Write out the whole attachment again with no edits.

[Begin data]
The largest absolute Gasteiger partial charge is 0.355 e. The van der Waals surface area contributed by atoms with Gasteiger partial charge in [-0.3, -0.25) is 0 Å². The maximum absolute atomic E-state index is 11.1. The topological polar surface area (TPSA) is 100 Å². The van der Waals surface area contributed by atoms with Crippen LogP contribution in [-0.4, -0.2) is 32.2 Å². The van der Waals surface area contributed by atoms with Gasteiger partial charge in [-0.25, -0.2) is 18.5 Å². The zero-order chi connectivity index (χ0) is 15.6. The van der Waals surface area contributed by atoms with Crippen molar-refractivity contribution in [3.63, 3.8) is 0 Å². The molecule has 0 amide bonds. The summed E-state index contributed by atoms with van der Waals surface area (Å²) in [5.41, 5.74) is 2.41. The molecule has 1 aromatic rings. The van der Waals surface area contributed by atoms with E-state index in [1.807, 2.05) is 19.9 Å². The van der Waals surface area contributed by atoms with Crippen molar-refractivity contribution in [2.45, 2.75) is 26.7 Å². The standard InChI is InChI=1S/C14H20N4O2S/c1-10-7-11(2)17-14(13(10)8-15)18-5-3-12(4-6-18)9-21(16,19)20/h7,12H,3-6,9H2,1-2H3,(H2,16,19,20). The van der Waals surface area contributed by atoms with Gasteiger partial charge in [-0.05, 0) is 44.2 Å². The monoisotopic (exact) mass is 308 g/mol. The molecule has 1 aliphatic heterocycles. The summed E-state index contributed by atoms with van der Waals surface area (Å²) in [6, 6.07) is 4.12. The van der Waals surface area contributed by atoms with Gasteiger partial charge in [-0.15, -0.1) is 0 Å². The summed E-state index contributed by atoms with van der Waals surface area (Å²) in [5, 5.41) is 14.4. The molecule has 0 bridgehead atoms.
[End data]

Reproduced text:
The largest absolute Gasteiger partial charge is 0.355 e. The van der Waals surface area contributed by atoms with Gasteiger partial charge in [-0.3, -0.25) is 0 Å². The maximum absolute atomic E-state index is 11.1. The topological polar surface area (TPSA) is 100 Å². The van der Waals surface area contributed by atoms with Crippen LogP contribution in [-0.4, -0.2) is 32.2 Å². The van der Waals surface area contributed by atoms with Gasteiger partial charge in [-0.25, -0.2) is 18.5 Å². The zero-order chi connectivity index (χ0) is 15.6. The van der Waals surface area contributed by atoms with Crippen molar-refractivity contribution in [3.63, 3.8) is 0 Å². The molecule has 0 amide bonds. The summed E-state index contributed by atoms with van der Waals surface area (Å²) in [5.41, 5.74) is 2.41. The molecule has 1 aromatic rings. The van der Waals surface area contributed by atoms with E-state index in [1.807, 2.05) is 19.9 Å². The van der Waals surface area contributed by atoms with Crippen molar-refractivity contribution in [2.45, 2.75) is 26.7 Å². The standard InChI is InChI=1S/C14H20N4O2S/c1-10-7-11(2)17-14(13(10)8-15)18-5-3-12(4-6-18)9-21(16,19)20/h7,12H,3-6,9H2,1-2H3,(H2,16,19,20). The van der Waals surface area contributed by atoms with Gasteiger partial charge in [-0.05, 0) is 44.2 Å². The monoisotopic (exact) mass is 308 g/mol. The molecule has 1 aliphatic heterocycles. The summed E-state index contributed by atoms with van der Waals surface area (Å²) in [6, 6.07) is 4.12. The van der Waals surface area contributed by atoms with Gasteiger partial charge in [-0.15, -0.1) is 0 Å². The summed E-state index contributed by atoms with van der Waals surface area (Å²) in [5, 5.41) is 14.4. The molecule has 0 bridgehead atoms.